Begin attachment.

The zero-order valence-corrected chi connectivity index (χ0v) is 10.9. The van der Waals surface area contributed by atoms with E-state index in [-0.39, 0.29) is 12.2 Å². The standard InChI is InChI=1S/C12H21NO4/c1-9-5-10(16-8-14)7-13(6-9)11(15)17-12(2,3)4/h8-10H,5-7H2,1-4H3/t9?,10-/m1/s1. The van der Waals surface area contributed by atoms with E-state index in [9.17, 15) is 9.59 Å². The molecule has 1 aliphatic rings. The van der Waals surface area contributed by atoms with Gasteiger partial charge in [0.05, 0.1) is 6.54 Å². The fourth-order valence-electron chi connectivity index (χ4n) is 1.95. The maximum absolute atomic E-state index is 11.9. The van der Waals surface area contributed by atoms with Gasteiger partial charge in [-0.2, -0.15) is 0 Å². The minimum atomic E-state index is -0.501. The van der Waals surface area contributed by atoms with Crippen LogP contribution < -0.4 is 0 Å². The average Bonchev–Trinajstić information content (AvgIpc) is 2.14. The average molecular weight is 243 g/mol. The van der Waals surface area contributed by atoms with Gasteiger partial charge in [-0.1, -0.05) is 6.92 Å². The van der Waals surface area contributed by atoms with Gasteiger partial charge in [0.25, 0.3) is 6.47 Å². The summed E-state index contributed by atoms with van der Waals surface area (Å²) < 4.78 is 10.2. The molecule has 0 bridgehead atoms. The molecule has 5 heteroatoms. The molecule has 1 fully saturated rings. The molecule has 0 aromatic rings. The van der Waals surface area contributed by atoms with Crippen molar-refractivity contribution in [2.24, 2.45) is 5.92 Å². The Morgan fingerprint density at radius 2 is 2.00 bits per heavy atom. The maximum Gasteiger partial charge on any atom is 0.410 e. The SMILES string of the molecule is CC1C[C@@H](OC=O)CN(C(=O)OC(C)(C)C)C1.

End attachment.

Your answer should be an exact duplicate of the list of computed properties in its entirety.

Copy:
The zero-order valence-corrected chi connectivity index (χ0v) is 10.9. The van der Waals surface area contributed by atoms with E-state index in [-0.39, 0.29) is 12.2 Å². The standard InChI is InChI=1S/C12H21NO4/c1-9-5-10(16-8-14)7-13(6-9)11(15)17-12(2,3)4/h8-10H,5-7H2,1-4H3/t9?,10-/m1/s1. The van der Waals surface area contributed by atoms with E-state index in [9.17, 15) is 9.59 Å². The molecule has 1 aliphatic rings. The van der Waals surface area contributed by atoms with Gasteiger partial charge in [0.05, 0.1) is 6.54 Å². The fourth-order valence-electron chi connectivity index (χ4n) is 1.95. The maximum absolute atomic E-state index is 11.9. The van der Waals surface area contributed by atoms with Gasteiger partial charge in [-0.2, -0.15) is 0 Å². The minimum atomic E-state index is -0.501. The van der Waals surface area contributed by atoms with Crippen LogP contribution < -0.4 is 0 Å². The average Bonchev–Trinajstić information content (AvgIpc) is 2.14. The average molecular weight is 243 g/mol. The van der Waals surface area contributed by atoms with Gasteiger partial charge in [-0.1, -0.05) is 6.92 Å². The van der Waals surface area contributed by atoms with Gasteiger partial charge in [0.25, 0.3) is 6.47 Å². The summed E-state index contributed by atoms with van der Waals surface area (Å²) < 4.78 is 10.2. The molecule has 0 bridgehead atoms. The molecule has 5 heteroatoms. The molecule has 1 fully saturated rings. The molecule has 0 aromatic rings. The van der Waals surface area contributed by atoms with Crippen molar-refractivity contribution in [2.24, 2.45) is 5.92 Å². The Morgan fingerprint density at radius 2 is 2.00 bits per heavy atom. The maximum Gasteiger partial charge on any atom is 0.410 e. The SMILES string of the molecule is CC1C[C@@H](OC=O)CN(C(=O)OC(C)(C)C)C1.